When we expect the worst, the reality may seem easier to tolerate. The more discomfort we can tolerate, the faster and longer we can go. This favourable contrast can actually help our performance.
You will never know how much your next race is going to hurt. So the next time you are getting ready to run your ultra-race, tell yourself that it may be the hardest one yet. You are not being negative, you are just embracing yourself.
- Adopt a Tunnel Vision
Tunnel vision is usually associated with the failure to seeing the big picture, which is not a good thing. But in the case of an ultra-distance endeavour, adopting a tunnel vision can just be one of your secret weapon.
This is where we can all learn from the U.S.’s Navy SEAL and their secret of exceptional endurance. How we can keep going when we feel like we are ready to give up.
The initial Navy SEAL training is a 24-week of insane physical feats and extreme discomfort, with a finale apparently aptly named Hell Week. Some 75 percent of candidates drop out, which means that those who do manage to make it through are truly the toughest of the tough.
What sets them apart from those of us who would never stand a chance?
Sean Kernan, a freelance writer whose dad was a Navy SEAL, shared the lessons he learned from his father, including one simple tip that anyone can use to increase their endurance. You can read the full article from the link below.
Kernan shared how notorious and ridiculous the Hell Week can be and why it breaks even a lot of talented people. Those who make it are those ‘who only look a few minutes in front of them’ to help them go through the week. They don’t get distracted by the ‘big picture’ thinking of the whole week to endure, which inevitably leads them to questioning how they are going to survive it. They are only focused on each individual exercise, getting through it one thing at a time.
This is how sometimes having just a tunnel vision is a good thing.
You can apply this to many aspects of your life. If you are studying for a massive test, take it one page at a time. Working on a huge presentation, one slide at a time. Lower your vision and piecemeal those big hurdles. It reduces the perceived mental weight of the tasks.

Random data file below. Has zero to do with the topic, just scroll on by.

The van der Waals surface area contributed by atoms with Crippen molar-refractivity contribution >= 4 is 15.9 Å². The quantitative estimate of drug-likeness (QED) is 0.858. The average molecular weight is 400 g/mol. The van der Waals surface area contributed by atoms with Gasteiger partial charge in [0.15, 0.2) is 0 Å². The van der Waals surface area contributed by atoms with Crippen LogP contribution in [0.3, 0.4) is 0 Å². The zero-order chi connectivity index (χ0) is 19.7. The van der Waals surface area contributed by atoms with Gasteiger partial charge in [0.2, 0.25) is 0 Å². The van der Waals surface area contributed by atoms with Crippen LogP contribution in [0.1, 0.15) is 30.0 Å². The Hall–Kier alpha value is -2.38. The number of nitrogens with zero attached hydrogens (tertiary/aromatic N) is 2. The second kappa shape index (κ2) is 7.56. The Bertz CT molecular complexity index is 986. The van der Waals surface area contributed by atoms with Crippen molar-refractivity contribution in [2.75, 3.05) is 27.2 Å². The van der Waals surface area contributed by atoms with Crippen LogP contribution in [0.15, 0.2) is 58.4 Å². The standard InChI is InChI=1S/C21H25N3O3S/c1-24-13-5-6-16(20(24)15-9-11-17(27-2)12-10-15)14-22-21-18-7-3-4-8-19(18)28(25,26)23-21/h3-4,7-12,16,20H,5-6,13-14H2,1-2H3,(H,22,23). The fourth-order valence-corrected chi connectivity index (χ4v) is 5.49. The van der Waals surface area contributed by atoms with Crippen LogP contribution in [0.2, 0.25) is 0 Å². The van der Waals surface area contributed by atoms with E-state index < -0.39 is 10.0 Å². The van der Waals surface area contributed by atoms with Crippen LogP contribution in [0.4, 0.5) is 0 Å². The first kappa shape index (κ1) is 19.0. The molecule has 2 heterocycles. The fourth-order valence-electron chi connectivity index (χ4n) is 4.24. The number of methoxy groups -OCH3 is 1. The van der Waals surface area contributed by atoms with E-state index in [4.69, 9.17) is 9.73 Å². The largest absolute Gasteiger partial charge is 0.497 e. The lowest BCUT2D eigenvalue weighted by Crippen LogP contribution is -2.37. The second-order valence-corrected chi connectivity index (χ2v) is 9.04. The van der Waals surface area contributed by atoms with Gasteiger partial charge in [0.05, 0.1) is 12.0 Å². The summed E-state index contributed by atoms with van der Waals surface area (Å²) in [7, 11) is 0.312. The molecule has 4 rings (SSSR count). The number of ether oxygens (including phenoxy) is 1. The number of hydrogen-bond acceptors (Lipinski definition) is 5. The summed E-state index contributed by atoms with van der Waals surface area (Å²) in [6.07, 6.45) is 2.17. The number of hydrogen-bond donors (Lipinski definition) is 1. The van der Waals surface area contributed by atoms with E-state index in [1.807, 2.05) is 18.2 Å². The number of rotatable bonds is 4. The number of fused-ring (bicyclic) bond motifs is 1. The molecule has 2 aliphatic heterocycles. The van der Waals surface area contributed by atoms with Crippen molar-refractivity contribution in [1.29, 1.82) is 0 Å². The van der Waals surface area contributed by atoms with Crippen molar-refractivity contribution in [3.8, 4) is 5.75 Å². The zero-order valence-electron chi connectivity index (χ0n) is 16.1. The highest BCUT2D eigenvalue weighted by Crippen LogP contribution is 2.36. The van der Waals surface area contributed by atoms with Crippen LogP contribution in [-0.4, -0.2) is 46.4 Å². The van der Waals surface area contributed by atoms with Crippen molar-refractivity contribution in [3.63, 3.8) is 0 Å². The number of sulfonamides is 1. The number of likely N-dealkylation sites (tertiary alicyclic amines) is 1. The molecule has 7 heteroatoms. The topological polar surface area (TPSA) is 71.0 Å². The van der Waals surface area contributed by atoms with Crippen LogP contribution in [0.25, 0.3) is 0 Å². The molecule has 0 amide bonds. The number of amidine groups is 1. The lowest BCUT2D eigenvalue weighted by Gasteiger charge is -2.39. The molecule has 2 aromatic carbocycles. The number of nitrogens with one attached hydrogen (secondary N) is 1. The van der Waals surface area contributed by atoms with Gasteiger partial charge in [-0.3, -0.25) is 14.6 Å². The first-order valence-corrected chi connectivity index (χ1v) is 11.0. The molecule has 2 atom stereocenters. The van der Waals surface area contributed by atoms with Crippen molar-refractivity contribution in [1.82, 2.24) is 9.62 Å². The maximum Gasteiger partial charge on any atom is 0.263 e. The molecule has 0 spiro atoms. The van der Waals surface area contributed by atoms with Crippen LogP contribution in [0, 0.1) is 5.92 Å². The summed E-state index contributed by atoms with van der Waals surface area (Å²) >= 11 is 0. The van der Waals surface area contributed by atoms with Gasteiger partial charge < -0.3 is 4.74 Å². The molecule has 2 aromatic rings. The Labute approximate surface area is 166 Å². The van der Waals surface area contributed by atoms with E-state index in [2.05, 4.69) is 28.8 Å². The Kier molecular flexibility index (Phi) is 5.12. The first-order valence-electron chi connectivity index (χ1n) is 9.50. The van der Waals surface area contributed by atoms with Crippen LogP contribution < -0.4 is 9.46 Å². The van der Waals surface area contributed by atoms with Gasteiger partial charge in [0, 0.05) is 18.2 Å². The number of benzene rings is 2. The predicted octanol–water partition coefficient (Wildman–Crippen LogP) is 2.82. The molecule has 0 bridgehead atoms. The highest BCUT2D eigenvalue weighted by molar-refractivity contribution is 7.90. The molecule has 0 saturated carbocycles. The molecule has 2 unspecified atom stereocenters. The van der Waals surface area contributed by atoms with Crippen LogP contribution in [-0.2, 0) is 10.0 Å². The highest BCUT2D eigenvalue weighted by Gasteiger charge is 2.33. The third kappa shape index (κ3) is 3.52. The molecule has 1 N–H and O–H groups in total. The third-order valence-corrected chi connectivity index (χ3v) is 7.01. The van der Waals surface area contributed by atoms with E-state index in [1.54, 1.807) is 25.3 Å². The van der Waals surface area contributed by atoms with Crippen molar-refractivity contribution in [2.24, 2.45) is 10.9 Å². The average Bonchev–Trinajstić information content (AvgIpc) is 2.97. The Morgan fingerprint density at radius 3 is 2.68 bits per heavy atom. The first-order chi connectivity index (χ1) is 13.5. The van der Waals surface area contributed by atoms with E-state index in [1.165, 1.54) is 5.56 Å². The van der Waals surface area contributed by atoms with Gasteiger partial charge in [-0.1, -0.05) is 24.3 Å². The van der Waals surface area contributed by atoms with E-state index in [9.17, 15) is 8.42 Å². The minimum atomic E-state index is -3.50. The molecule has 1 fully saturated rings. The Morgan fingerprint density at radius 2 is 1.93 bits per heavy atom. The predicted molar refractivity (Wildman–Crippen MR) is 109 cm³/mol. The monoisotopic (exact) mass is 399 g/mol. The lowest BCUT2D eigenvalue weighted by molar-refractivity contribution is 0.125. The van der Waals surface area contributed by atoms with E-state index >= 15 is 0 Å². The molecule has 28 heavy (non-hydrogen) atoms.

So for some of us who plan to run insane distances, perhaps we can benefit from lowering our gaze and just focus on the next step right in front, one step at a time.
Realizing your Endurance Limit
In an ultramarathon, we become who we are by facing the challenge and coping with it. The path between you and the best ultra-version of yourself can be an unexplored territory. You will have to discover what motivates you ‘to go all out’ and your formula for maximum mental fitness in support of your physical effort.
You have to approach your sports as an ongoing struggle to get closer and closer to your ultimate physical limit. You have to embark on a journey of transformation in which you become more and more the endurance athlete, and tackle the obstacles that hinder your progress.
The good news is we have the opportunity to work and develop the mental fitness that is needed to perform harder on race day. Talent may set your ultimate physical endurance limit, but it is your mental fitness that will determine how close you will be able to get to the limit.
Also, talent does not dictate your capacity to acquire that mental fitness. That is why working and striving towards your maximum mental fitness is important. This is the only way for you to achieve the full realization of your endurance limit.